International Women’s Day (IWD) is today, Sunday, March 8. It’s a day to celebrate the social, economic, cultural and political achievements of women — and a call-to-action for gender parity. IWD has been around for more than 100 years. Its early roots are in the U.S., but it’s now celebrated around the globe.

The 2020 theme, “Each for Equal,” encourages us to actively challenge stereotypes and bias, celebrate women’s achievements and improve issues women encounter. Because after all, an equal world is an enabled world. IWD embraces the idea of “collective individualism,” which inspired this year’s theme — that is, we are all parts of a whole and our actions, conversations, behaviors and mindsets affect (and sometimes germinate) everything around us.

Each for Equal in the Military: A Work in Progress

Throughout the world and across the U.S., inequality, discrimination and sexual harassment against women continues. In our military, these issues persist even though women have served for more than 100 years.

When I was in the U.S. Air Force, I was fortunate enough to be shielded from most forms of discrimination, at least in my workplace. In most meetings and during briefings, I was typically the lowest ranking member in the room and also the only female. Was I the only gay person in those meetings, as well? I often didn’t know.

In my time in service, I received an early promotion, many awards, and was provided the opportunity to pursue higher education, which is not always an option for folks in other career fields. With all of those accomplishments, I was still denied the ability to have my truth believed.

In 2010, when I completed basic training and went to intelligence technical training, I was sexually assaulted by a fellow airman on the military base. I never wanted to report the incident given all the factors that you hear about, but I felt if I wanted my troops to report incidents like these and other tragedies, I must follow that guidance and report it.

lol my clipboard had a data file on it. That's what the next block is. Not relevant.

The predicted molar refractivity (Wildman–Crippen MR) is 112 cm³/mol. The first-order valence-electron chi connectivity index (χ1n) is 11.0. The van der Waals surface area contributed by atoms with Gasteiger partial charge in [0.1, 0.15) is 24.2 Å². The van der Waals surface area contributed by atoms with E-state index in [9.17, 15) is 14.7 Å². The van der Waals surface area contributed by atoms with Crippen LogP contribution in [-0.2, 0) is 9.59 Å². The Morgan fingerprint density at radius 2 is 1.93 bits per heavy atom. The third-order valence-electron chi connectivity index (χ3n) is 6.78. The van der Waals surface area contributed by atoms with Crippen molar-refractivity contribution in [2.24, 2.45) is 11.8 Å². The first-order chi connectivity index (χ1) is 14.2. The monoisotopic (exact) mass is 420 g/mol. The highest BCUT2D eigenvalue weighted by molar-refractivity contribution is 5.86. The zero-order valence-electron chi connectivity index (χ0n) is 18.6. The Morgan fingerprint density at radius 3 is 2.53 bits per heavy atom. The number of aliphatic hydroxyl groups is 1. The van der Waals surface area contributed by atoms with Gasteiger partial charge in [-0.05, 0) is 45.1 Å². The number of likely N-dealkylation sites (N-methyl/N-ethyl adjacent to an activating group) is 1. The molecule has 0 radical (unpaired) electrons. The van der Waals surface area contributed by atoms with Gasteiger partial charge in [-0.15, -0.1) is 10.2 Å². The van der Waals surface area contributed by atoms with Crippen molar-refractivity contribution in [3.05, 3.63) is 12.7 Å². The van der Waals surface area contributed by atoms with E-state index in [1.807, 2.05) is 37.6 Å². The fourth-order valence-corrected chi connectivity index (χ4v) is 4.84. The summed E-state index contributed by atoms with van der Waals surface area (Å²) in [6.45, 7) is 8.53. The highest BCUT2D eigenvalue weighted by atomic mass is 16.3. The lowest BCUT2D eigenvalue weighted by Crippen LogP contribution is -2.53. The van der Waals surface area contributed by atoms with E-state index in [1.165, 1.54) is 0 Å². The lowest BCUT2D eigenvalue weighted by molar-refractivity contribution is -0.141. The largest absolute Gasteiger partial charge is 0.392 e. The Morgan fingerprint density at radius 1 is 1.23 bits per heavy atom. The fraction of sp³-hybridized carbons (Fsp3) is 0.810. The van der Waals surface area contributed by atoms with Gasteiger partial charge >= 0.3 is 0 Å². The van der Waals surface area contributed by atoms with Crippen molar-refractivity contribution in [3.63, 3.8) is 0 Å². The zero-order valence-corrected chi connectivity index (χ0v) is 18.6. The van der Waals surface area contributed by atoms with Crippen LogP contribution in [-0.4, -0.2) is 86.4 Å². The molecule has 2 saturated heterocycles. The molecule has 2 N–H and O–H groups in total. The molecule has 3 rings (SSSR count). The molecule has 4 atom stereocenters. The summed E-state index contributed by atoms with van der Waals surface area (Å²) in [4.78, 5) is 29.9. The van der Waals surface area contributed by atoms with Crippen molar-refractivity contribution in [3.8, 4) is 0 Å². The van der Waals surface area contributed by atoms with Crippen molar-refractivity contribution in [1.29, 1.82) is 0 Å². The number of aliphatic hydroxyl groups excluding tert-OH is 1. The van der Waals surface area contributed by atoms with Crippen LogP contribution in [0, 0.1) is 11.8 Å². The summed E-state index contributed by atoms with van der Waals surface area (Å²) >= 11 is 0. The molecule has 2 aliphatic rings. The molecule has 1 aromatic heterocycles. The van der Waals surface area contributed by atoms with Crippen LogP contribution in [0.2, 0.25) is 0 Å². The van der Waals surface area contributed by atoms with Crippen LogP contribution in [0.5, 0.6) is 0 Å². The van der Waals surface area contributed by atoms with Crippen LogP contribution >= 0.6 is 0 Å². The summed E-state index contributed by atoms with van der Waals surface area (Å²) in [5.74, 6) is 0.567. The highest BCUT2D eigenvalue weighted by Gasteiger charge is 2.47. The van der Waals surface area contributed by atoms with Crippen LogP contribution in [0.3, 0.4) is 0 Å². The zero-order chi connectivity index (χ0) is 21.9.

I spoke to the sexual assault response coordinator and the military police, went to the hospital to document the evidence, and recalled the events over and over again. But when I returned to the base, my leadership and peers did not believe me. I was ostracized from participating in leadership programs and was even placed on the same duty as the airman who sexually assaulted me.

During the investigation, the Office of Special Investigation asked me to even wear a wire to solidify a confession from him. I can still remember his words, “Yes, I did rape you.” Those five words are the only justice that I have today.

Once we went to court, the defense found out I was a lesbian and started an investigation into my past. I served during, “Don’t Ask, Don’t Tell” and was now the one that was “breaking the law” and not him. I could not tell the Air Force attorneys I am gay, which meant I couldn’t tell my whole truth — possibly changing the outcome of the case. Luckily, the ban was repealed a few months later. I was no longer under investigation, but he was also found innocent, despite his confession.